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My textbook on Astrophysics says the following about accretion (translation):

Assume we have a particle with mass $m$ that falls on a neutron star; $R\approx 10$ km, $M\approx 1.4M_{\text{sun}}$, so $v_{ff}=2GM/R\approx 0.64c$, and $E_{kin}=1/2mv^2\approx0.2mc^2$. The particle falls with a considerable fraction of the speed of light on the surface of the neutron star, and has a kinetic energy that is a considerable fraction of its rest-mass energy ($mc^2$). The source of this kinetic energy is the gravitational potential energy of the particle. When the particle gets slowed down, this energy is converted to heat and radiation. If the gravitational potential energy is emitted like this, then de mass os the neutron star only increased by $0.8m$.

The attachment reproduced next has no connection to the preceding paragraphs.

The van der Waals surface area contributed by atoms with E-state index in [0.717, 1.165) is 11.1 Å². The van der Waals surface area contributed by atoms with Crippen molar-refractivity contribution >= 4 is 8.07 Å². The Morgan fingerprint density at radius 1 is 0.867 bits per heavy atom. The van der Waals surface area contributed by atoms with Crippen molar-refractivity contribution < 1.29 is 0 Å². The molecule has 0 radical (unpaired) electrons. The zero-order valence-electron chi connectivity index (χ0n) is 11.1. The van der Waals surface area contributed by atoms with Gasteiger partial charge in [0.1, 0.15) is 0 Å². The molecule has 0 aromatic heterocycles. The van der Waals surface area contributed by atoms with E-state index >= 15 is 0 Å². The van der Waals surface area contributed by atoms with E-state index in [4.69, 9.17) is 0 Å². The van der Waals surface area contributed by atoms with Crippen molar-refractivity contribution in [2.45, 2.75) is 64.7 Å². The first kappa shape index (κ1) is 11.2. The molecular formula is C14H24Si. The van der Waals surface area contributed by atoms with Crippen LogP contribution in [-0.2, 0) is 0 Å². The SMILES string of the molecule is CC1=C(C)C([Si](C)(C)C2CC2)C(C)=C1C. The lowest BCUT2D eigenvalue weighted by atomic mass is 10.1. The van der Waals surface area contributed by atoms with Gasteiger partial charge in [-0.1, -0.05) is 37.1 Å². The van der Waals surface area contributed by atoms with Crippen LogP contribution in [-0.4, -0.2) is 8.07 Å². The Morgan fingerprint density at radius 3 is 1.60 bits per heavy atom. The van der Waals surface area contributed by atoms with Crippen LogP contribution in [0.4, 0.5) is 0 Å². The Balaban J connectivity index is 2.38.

I don't understand why the mass isn't just $1 m$. Because at the beginning (at $\infty$) the particle has no gravitational potential energy, so its only energy is its rest-mass energy $mc^2$. But then it gains energy, so it's total energy would be $mc^2 + 0.2mc^2$. When it is slowed down at the surface, it loses this acquired energy, so its total energy should again be $mc^2$, and therefore the neutron star did gain $mc^2$ instead of $0.8mc^2$.

So what mistake am I making?

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As you wrote yourself "this energy is converted to heat and radiation".

Especially the radiation will not be captured by the neutron star, I will simply radiate away as the particle falls towards the neutron star.

As for the heat, it will also radiate way, but over longer time-scales.

So if you subtract the radiation and heat, I suspect you are left with an energy of $0.8mc^2$.

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